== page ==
Expeditious UV detection of tungstite (WO3·H2O) and tungsten oxide (WO3) decorated multiwall carbon nanotubes (MWCNT) based photodetector: ultrafast response and recovery time
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Tungstite (WO3·H2O) and tungsten oxide (WO3) decorated multi-walled carbon nanotube (MWCNT) based ultra-fast UV photodetectors were fabricated and characterized in this work. Tungstite was synthesized by wet chemical route and tungsten oxide was derived by calcinating tungstite at elevated temperatures (723 K and 1023 K). The crystal structures of tungstite and tungsten oxide were confirmed from X-ray diffraction analysis. The UV photo responsive behavior of the tungstite and tungsten oxide decorated MWCNT UV photodetectors were studied using 365 nm UV LED array in the intensity range 15–83 μW cm−2. The device showed good UV photoresponsivity with high external quantum efficiency (EQE). Tungstite decorated MWCNT UV photodetector exhibited maximum responsivity of 7.4 AW−1 along with EQE of 2550% under the incident UV intensity of 15 μW cm−2. Up to 500 Hz optical chopping frequency, the devices showed remarkable stability along with good repeatability of UV detection. Response and recovery time is recorded as low as 400 μs and 500 μs respectively for tungstite decorated UV photodetectors.
KeywordsMWCNT Tungstite Tungsten oxide UV photodetector Response time Recovery time
In the past decade, intensive research has focused on carbon nanotubes (CNT) due to its unique electrical, thermal and mechanical properties. CNTs are cylindrical tubes made of rolled-up sheet of single layer of carbon atoms (graphene) with typical diameter in nanometers. It can be synthesized by electrical arc discharge, laser ablation method and chemical vapor deposition (CVD) methods [1, 2, 3]. CNTs can be divided in three different categories depending upon the number of walls, single-walled CNT and multi-walled CNT (MWCNT). MWCNT has potential application in electrochemical devices, field emission devices, nano electronic devices, sensors [4, 5, 6] etc. Exposure to ultra-violet (UV) radiation can do serious damage to human and other living beings. From this point of view, UV photodetectors have an important role in health care. Even in commercial applications, such as space-to-space communications, flame sensing, pollution monitoring and water sterilization UV photodetectors are used extensively . Though ZnO, GaN and In2O3 are used in UV photodetectors, there are few reports on tungsten oxide (WO3) as UV photodetectors [7, 8, 9, 10, 11]. Oxygen vacancies, oxygen absorption–desorption and electron–hole recombination phenomena near the surface of tungsten oxide contribute towards its photoconductive activity. In the present work, we report on fabrication and characterization of tungstite (WO3·H2O) and tungsten oxide decorated MWCNT based UV photodetectors. Tungstite and tungsten oxide were used as UV photoresponsive material and MWCNT network was exploited as the carrier of the photocurrent.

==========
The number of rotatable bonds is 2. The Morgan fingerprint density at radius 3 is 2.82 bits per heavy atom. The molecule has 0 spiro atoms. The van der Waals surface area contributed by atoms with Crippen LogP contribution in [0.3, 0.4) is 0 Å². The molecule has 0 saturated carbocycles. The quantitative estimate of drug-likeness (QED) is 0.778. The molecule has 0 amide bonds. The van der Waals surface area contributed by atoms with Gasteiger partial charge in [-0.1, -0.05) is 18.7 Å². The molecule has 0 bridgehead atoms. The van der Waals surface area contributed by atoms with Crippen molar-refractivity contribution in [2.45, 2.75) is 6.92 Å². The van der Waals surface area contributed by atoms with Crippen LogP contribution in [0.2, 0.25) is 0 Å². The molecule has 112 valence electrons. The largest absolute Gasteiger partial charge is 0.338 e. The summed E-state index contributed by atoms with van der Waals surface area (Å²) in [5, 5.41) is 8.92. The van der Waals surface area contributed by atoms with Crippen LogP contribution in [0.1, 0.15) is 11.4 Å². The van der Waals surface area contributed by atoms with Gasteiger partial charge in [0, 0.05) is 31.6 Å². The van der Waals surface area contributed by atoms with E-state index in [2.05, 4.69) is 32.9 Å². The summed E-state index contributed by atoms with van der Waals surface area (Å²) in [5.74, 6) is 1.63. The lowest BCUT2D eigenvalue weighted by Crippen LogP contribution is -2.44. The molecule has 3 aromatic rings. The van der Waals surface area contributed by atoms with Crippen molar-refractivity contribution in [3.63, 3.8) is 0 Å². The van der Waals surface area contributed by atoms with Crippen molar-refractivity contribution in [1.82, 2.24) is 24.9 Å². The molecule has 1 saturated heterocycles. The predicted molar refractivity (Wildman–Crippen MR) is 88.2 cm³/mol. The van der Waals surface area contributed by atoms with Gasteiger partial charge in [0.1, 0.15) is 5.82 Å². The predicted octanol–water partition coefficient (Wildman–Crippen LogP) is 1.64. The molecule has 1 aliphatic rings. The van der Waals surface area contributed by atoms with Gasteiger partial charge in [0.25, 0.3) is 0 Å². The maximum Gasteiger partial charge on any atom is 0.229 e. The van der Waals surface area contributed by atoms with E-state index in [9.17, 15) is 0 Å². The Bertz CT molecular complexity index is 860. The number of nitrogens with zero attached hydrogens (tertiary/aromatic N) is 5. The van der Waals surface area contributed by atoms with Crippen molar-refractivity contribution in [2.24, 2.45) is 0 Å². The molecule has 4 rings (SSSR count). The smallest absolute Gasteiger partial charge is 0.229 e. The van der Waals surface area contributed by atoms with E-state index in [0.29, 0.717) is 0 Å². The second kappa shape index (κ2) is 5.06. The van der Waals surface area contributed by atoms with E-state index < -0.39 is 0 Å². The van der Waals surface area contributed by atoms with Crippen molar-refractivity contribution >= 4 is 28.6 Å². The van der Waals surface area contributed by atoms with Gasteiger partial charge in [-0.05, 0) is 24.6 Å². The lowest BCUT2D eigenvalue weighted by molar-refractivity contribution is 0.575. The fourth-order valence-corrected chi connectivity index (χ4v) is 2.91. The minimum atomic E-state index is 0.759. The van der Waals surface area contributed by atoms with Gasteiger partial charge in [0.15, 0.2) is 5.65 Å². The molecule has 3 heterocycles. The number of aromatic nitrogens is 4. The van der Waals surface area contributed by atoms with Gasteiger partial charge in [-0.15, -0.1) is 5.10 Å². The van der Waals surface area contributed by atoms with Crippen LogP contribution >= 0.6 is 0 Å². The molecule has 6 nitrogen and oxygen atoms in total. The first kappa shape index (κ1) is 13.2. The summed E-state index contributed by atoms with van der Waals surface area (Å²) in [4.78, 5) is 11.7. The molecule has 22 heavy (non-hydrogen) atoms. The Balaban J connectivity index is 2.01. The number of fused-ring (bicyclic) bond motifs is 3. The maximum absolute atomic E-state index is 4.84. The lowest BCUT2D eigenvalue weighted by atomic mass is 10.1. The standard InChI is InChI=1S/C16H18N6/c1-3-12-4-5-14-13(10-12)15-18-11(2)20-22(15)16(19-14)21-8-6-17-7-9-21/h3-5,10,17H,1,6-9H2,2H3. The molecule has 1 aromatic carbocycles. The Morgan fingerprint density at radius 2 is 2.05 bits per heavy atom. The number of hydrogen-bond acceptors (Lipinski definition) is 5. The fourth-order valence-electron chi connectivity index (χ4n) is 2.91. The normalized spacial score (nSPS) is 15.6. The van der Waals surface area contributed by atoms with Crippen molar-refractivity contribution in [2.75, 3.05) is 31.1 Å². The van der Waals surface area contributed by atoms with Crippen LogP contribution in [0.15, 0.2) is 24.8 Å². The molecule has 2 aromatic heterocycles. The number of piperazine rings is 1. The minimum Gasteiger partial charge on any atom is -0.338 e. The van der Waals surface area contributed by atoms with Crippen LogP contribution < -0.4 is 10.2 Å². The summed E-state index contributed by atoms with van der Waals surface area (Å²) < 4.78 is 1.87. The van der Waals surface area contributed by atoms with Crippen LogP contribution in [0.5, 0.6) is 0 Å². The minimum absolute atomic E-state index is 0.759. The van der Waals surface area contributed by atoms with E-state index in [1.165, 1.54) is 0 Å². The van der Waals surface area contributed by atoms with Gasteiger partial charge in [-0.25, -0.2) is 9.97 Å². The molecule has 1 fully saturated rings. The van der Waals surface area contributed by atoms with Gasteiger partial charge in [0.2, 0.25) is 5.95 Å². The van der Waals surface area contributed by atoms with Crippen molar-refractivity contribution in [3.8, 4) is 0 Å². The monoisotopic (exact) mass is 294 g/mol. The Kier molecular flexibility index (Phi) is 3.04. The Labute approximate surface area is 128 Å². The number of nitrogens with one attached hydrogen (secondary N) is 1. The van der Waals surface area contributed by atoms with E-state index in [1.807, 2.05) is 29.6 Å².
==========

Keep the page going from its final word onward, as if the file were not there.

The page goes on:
2 Materials and methods
2.1 Growth of MWCNT
MWCNT were grown on 300 nm oxidized silicon wafer using catalytic thermal chemical vapour deposition (CVD) technique. Oxidized silicon wafer was cleaned by using ultrasonication in acetone followed by vapour degreasing in hot iso-propanol. The catalyst solution was prepared by dissolving 50 mg ferric nitrate (Fe(NO3)2) in 10 ml ethanol. The solution was stirred with magnetic stirrer for 15 min at room temperature. A thin layer of catalyst seed layer was spin-coated on the oxidized silicon wafer at 1000 rpm for 60 s. The substrate was dried on a hot plate at 373 K for 5 min. The growth process was divided in three steps and carried out in a split open tube furnace. First step involved oxidation of the catalyst layer at 973 K in air for 10 min. In second step the catalyst layer was reduced at 1023 K in the continuous flow of hydrogen (H2) at 0.4 SLPM for 7 min. Finally, MWCNTs were grown on the reduced catalyst layer. After reduction, the chamber was flushed with argon (Ar) flow at 0.2 SLPM and maintained in Ar atmosphere until the growth temperature was increased to 1173 K. At this point flow of Ar, H2 and C2H2 were maintained at 0.6, 0.4 and 0.05 SLPM respectively. To reduce the presence of amorphous carbon, Ar gas was passed through water bubbler during growth at room temperature. The growth process was continued for 15 min at 1173 K. At the end, the chamber was taken out of the furnace and cooled to room temperature in 0.2 SLPM Ar flow.